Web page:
Every seasoned gardener knows that a garden is an ever-changing environment; what it starts out as in the beginning is rarely what it is a few years down the road. The same is also true for the rest of our landscapes; our yards, as the trees and shrubs mature and fill in, or even our lawns.
Plants are living things that grow and change with time, and because our landscapes are dominated by these venerable forms of life, they change along with them.
It’s relatively easy to plan a landscape in consideration of these changes at the level of trees and shrubs, because these grow relatively slowly, and are quite predictable in terms of their growth habits.
But gardens can be quite another story; they can evolve and transform themselves over just a couple of years, often bearing no resemblance to your original intentions and designs.
The Garden As A Competitive Microcosm
Gardens are inherently competitive environments. It may be helpful to think of a garden as a closed ecosystem, a microcosm of plants coexisting and hopefully living in harmony with each other.
Besides interactions with their surrounding environment, the lives of your garden plants become intertwined with each other because they grow in such close proximity.
They share physical space, they share soil, moisture, and sunlight, and share similar growing conditions, such as soil and rain. Because no one specific set of growing conditions is ideal for all plants, some will excel and outperform while others will underperform or even languish.
The plants in your garden will interact with each other as they grow over time. Some plants that were small when they were first introduced will grow tall or wide. Some will cast shade on the smaller plants, while others will begin to crowd them.
Some will act as “micro-windbreaks” which can increase temperatures or harbor diseases such as powdery mildew, while others will create a “rain shadow”, depriving smaller plants of moisture.
They will also grow at different rates, with certain plants achieving maturity in a single year, while others may take 5 years to establish, during which time they are unable to compete with their more vigorous neighbors.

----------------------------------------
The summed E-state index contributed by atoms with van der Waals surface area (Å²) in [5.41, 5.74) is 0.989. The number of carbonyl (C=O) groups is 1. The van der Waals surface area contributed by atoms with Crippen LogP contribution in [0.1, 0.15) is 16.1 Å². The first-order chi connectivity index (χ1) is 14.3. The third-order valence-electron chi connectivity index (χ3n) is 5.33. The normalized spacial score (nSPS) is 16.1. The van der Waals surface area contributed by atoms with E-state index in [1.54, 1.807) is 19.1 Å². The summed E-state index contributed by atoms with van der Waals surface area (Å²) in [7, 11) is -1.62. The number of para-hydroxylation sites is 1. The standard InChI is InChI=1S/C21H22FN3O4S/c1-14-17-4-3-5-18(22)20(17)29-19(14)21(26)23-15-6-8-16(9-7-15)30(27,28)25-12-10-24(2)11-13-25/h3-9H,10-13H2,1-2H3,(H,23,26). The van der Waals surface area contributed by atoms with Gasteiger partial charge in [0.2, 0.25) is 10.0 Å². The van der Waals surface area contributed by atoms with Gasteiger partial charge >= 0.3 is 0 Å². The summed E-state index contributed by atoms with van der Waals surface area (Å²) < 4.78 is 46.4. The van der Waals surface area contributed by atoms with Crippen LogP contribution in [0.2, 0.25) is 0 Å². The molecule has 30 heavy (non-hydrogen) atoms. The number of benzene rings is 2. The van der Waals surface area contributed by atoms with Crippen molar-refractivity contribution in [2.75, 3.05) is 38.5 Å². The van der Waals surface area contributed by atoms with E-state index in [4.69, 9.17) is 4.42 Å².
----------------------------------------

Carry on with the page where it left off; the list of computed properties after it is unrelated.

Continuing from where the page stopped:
It can only take a year or two for vigorous perennials or shrubs to exceed their bounds. Usually, in a couple of years, one or two plants will emerge as dominant in your garden, while a couple of the weaker or slower-growing ones (and usually the most valuable ones!) will have been choked out.
Then there are competitive considerations from beyond the garden. Trees will begin to cast shade as they mature, turning a brightly lit sunny border into a shade garden.
Even more significantly, roots from neighboring trees can eventually wander into the garden, competing with the perennials and bedding plants for moisture (and usually winning the competition).
Turf grass is only too willing to wander into the garden through a poorly kept or constructed border, and will quickly take over to the detriment of everything else. And let’s not forget the weeds which wander in every year from beyond – they are the poster children of undesirable competition!
Finally, and most importantly, plants share their individual characteristics with each other in such a close environment as found in a garden, and that includes all of their bad or undesirable habits.
Most of these characteristics are related to the way they multiply and propagate. After all, reproduction and survival of the species is the most ruthless struggle in all of nature!
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Aggressive Plant Characteristics
You’ve probably heard the terms “invasive” and “aggressive” used as descriptions of certain plants’ behaviors.
These qualifiers generally describe plants with highly competitive methods of reproduction or propagation, which under the right circumstances (and often that’s just being in a garden) will eventually overtake the entire garden without human intervention (i.e. from you the gardener). Such plants spread readily, and exceed their gardener-imposed bounds in short order.
On the good side, they make excellent groundcovers, but that’s not exactly a desirable attribute in a conventional mixed border!
Many vigorous plants spread and propagate by vegetative means, that is by employing plant parts to spread as opposed to generating new plants through seed. There are a number of related ways under this umbrella.
Suckering is when new plants sprout from nodes on the roots of the parent plant a good distance away. A number of highly aggressive trees and shrubs spread in this manner, which is one of the fastest ways that a single plant can overtake an entire garden.